Pewaukee, Wisconsin
#95
Hi!

The wood is boxwood. I cut an overly long blank into an octagon profile with my miniature table saw. The barrel was tapered with sanding blocks. The rabbets for the support timbers and the gear in the center were cut with a hobby knife. Considering you cut the profile by hand, yours looks very good!
 

DocBlake

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Blandford Group Build
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Location
Pewaukee, Wisconsin
#96
Here is a series of photos showing how I approached building the windlass. I took a piece of boxwood 3/8" square and cut it into an octagon on my table saw. The piece was cut to 3" in length (about 9'8" in scale). I measured in about an 1-1/8" from each end, and tapered the boxwood by sanding, maintaining the octagon profile. I measure and marked the rabbets for the supports and the center gear. They are all about 1/16' deep. Next, I cut the gear in the center to shape, using a #10 X-Acto blade. Last, I laid out where the holes for the lever rods would go and drilled 1/16" pilot holes at each location. I then took a nail that I had previously filed to a square point and tapped it into each hole, converting the round drill holes into square holes. In the photo, the holes on the left side of the windlass are still round, Tomorrow the supports! wind1.jpg wind2.jpg wind3.jpg wind4.jpg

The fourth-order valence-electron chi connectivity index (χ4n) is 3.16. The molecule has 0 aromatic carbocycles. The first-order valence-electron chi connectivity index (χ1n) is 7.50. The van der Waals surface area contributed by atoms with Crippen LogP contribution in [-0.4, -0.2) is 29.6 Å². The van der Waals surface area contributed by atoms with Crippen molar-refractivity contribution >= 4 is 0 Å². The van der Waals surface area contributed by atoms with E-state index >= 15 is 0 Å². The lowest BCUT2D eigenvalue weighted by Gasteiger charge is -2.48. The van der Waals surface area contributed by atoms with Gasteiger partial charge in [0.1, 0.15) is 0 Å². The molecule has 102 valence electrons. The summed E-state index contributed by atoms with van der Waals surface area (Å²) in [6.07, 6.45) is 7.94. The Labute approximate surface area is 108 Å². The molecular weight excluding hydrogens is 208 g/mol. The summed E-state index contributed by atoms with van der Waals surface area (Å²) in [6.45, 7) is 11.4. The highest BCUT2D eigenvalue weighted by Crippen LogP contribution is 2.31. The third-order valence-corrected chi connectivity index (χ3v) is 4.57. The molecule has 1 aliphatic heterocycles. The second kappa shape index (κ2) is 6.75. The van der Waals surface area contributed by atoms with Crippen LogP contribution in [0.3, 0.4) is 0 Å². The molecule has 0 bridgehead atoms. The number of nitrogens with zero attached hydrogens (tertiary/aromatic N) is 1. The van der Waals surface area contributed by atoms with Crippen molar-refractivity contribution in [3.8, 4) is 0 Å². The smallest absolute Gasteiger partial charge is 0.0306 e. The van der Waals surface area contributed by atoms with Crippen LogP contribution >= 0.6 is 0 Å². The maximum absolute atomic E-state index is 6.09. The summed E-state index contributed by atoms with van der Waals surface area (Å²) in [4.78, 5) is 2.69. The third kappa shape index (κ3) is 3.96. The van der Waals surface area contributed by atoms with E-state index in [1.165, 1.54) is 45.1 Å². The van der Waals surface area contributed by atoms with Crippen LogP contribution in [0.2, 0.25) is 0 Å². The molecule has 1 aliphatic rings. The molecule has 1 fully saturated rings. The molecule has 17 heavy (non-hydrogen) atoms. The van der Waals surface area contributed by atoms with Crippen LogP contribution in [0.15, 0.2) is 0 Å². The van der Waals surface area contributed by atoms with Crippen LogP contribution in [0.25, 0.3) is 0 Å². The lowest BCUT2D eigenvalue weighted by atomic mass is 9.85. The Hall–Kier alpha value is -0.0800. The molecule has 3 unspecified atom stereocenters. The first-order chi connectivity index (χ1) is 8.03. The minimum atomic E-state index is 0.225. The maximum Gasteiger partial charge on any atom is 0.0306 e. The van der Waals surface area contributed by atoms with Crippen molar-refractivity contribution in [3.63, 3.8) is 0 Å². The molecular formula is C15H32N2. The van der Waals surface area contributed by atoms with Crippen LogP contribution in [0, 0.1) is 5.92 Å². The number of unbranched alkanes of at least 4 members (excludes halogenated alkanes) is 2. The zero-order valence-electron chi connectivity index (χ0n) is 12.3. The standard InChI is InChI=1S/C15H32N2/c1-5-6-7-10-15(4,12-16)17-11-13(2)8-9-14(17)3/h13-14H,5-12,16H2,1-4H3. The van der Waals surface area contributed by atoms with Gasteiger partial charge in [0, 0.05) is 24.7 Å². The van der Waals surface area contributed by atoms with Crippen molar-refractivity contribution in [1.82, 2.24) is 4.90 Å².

moreplovac

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Dec 1, 2014
Messages
258
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Location
Vancouver, BC
#97